My newest book is called “Looking to the Clouds for Daddy” (Karen Hunter Media) and is the story of three sisters who lost their Dad when they were very young. It was written by my long-time friend Margo Candelario whose husband Phil died suddenly from a heart attack when he was only 32-years old. Margo wrote the story not only for her own three daughters, but also as a way to help comfort other children in similar situations. It’s our dream to put a copy of the book in the hands of every child who has lost a parent or loved one, so we can use as much help spreading the word as possible. I’d have to say that of all the things that I have done, this is one of the most special. I still remember when our families gathered to see the book for the first time. It was an amazing moment. And the response to the book, especially from children who identify with the three girls, has been equally amazing.51Q6pz0dBlL._SL500_AA240_

Don: What’s on the horizon?

Jerry:
As far as my dreams, I have already begun to do the layout for my third book, “Mama’s Boyz: The Big Picture” which I hope to have by mid-summer.
I also really enjoy illustrating books for people who are currently in the same boat that I was. Folks who want to publish their own book because publishers turned them down. I think that’s just part of my Aquarian nature :)

Don: Thanks, Jerry!

Jerry: Thanks for your time!

See more of Jerry’s books, shirts, illustrations and Flash animations on his website at www.mamasboyz.com

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6 Responses to Don: Meet author/illustrator Jerry Craft

  1. Paula says:

    I’m a big fan of comic strips. Just like with reading books, I never much paid attention to the lack of comics featuring African Americans until I was an adult. It’s good to see Mr. Craft’s work out there representing not simply for “Black” comics but for another angle on American life, period.

    It would be tough for a book to appeal to 7-18 year olds (Harry Potter to date is about the only one I can think of that does). But comics (and animated cartoons on TV) are two areas where the underlying message can be sophisticated because the illustrations help it cater to a wider audience. It’s what’s so great about them and why even now, I turn to them when I open a newspaper and still watch cartoons with or without my kids.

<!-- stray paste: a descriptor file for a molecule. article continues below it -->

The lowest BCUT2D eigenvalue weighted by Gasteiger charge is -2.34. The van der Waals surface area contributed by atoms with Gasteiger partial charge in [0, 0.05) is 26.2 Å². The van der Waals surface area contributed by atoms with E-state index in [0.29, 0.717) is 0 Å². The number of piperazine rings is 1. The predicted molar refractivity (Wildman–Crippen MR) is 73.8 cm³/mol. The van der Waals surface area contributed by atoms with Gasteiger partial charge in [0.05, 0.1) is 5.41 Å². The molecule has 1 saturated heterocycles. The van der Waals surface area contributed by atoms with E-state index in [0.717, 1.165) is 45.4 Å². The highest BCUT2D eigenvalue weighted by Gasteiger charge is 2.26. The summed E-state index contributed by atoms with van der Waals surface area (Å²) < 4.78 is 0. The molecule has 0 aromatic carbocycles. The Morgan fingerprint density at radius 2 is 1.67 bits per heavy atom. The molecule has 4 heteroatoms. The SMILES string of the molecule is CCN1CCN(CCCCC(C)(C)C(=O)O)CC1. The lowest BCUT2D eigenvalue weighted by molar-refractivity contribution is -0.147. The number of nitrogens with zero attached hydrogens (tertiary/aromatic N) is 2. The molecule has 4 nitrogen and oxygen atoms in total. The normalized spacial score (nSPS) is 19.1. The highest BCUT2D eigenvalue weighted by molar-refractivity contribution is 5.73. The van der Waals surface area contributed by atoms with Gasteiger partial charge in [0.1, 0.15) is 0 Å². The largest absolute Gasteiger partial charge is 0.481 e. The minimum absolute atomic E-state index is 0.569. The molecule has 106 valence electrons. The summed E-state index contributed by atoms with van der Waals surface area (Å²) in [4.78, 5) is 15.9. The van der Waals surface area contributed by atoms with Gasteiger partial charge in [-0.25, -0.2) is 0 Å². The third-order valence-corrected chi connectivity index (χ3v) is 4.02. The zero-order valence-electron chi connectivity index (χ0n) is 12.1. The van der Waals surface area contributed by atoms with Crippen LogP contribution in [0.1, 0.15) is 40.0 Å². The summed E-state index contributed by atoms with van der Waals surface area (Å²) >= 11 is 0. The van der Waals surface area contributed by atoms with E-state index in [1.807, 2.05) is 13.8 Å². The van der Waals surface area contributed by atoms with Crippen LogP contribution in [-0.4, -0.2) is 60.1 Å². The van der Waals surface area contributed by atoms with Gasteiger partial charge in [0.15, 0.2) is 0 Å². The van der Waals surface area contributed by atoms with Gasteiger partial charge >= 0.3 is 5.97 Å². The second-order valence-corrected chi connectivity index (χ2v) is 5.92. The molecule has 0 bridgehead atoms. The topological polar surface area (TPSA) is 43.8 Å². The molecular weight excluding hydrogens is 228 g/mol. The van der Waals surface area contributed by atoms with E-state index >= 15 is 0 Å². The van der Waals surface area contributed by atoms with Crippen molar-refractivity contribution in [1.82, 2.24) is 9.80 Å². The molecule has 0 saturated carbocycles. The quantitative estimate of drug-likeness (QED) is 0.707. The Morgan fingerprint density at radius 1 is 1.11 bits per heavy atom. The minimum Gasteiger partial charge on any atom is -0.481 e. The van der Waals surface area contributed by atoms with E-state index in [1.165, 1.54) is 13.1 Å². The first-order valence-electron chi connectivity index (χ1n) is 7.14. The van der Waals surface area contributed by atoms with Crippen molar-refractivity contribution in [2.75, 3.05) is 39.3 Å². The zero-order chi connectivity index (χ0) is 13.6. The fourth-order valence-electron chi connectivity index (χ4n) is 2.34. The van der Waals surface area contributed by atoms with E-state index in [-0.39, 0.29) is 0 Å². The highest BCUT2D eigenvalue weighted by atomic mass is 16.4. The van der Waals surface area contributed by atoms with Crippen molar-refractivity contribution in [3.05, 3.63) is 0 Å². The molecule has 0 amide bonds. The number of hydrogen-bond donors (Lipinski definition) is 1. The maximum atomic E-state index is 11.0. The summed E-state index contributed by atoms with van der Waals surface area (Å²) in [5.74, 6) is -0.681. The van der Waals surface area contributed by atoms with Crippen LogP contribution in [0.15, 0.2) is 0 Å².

“We are not interested in this type of ‘Good Times’ style of humor.”

    ::smh:: Glad that inspired you. Pushing through until someone “gets it” feels like the primary job of African Americans in the cretive field.

  2. tanita says:

    Good point — younger readers and older take different things from comic strips. It’s great to find more quick-read, illustrated books with sophisticated storylines available and enticing to male readers and reluctant readers who think reading a comic book is getting away with something. Well done, Mr. Craft.

  3. summer says:

    Really great interview. I’m glad that Jerry kept working at it and found an audience. Wonderful and inspiring story. I love people who can draw and tell stories.

  4. Great interview! Thanks, Don, for featuring Jerry. He’s a wonderful artist and supportive of others in the field. Keep soaring, Jerry. Congratulations on your books. Look forward to seeing more.

  5. Margo says:

    Wonderful Interview, BRAVO! Jerry is the most talented illustrator I know. His artistry is cutting edge in the book “Looking to the Clouds for Daddy” I expect a Caldecott award for his visionary expertise. Thank you for sharing your talent with the world and I look forward to more adventure and life experiences with Mama’s Boyz.

  6. Jerry Craft says:

    Okay, you guys just gave me goosebumps, thanks so much! Being at the drawing table is sometimes an isolative experience so it’s always nice to hear comments from “real people.”
    Currently working on the follow-up to the Hillary
    book as well as my third Mama’s Boyz book.

    Thanks again,
    JC